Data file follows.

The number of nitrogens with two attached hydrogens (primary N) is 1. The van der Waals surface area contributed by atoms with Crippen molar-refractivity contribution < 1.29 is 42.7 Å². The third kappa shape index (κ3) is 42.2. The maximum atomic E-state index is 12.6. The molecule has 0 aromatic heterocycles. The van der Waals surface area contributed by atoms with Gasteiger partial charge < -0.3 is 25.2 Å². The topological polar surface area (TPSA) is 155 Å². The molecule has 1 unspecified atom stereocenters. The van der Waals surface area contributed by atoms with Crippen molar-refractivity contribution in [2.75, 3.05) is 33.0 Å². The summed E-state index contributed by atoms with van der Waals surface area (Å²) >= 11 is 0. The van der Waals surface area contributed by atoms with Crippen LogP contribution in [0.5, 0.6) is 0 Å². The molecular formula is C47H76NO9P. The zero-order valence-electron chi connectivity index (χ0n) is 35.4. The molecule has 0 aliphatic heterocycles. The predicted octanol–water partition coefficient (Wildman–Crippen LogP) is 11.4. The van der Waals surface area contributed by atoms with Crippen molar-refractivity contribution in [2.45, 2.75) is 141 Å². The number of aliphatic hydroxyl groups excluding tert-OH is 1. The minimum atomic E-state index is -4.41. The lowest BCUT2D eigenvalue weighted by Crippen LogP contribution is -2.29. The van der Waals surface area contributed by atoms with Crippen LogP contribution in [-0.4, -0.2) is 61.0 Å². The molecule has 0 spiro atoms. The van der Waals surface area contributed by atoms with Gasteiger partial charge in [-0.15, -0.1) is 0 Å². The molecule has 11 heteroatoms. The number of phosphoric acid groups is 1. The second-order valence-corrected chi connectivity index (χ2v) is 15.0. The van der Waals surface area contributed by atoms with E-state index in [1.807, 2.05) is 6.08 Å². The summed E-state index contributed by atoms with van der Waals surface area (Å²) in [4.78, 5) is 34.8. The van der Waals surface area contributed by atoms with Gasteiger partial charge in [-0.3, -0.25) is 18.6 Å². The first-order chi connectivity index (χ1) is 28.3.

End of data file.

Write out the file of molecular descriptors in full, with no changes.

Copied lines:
The number of nitrogens with two attached hydrogens (primary N) is 1. The van der Waals surface area contributed by atoms with Crippen molar-refractivity contribution < 1.29 is 42.7 Å². The third kappa shape index (κ3) is 42.2. The maximum atomic E-state index is 12.6. The molecule has 0 aromatic heterocycles. The van der Waals surface area contributed by atoms with Gasteiger partial charge < -0.3 is 25.2 Å². The topological polar surface area (TPSA) is 155 Å². The molecule has 1 unspecified atom stereocenters. The van der Waals surface area contributed by atoms with Crippen molar-refractivity contribution in [2.75, 3.05) is 33.0 Å². The summed E-state index contributed by atoms with van der Waals surface area (Å²) >= 11 is 0. The van der Waals surface area contributed by atoms with Crippen LogP contribution in [0.5, 0.6) is 0 Å². The molecular formula is C47H76NO9P. The zero-order valence-electron chi connectivity index (χ0n) is 35.4. The molecule has 0 aliphatic heterocycles. The predicted octanol–water partition coefficient (Wildman–Crippen LogP) is 11.4. The van der Waals surface area contributed by atoms with Crippen molar-refractivity contribution in [2.45, 2.75) is 141 Å². The number of aliphatic hydroxyl groups excluding tert-OH is 1. The minimum atomic E-state index is -4.41. The lowest BCUT2D eigenvalue weighted by Crippen LogP contribution is -2.29. The van der Waals surface area contributed by atoms with Crippen LogP contribution in [-0.4, -0.2) is 61.0 Å². The molecule has 0 spiro atoms. The van der Waals surface area contributed by atoms with Gasteiger partial charge in [-0.15, -0.1) is 0 Å². The molecule has 11 heteroatoms. The number of phosphoric acid groups is 1. The second-order valence-corrected chi connectivity index (χ2v) is 15.0. The van der Waals surface area contributed by atoms with E-state index in [1.807, 2.05) is 6.08 Å². The summed E-state index contributed by atoms with van der Waals surface area (Å²) in [4.78, 5) is 34.8. The van der Waals surface area contributed by atoms with Gasteiger partial charge in [-0.3, -0.25) is 18.6 Å². The first-order chi connectivity index (χ1) is 28.3.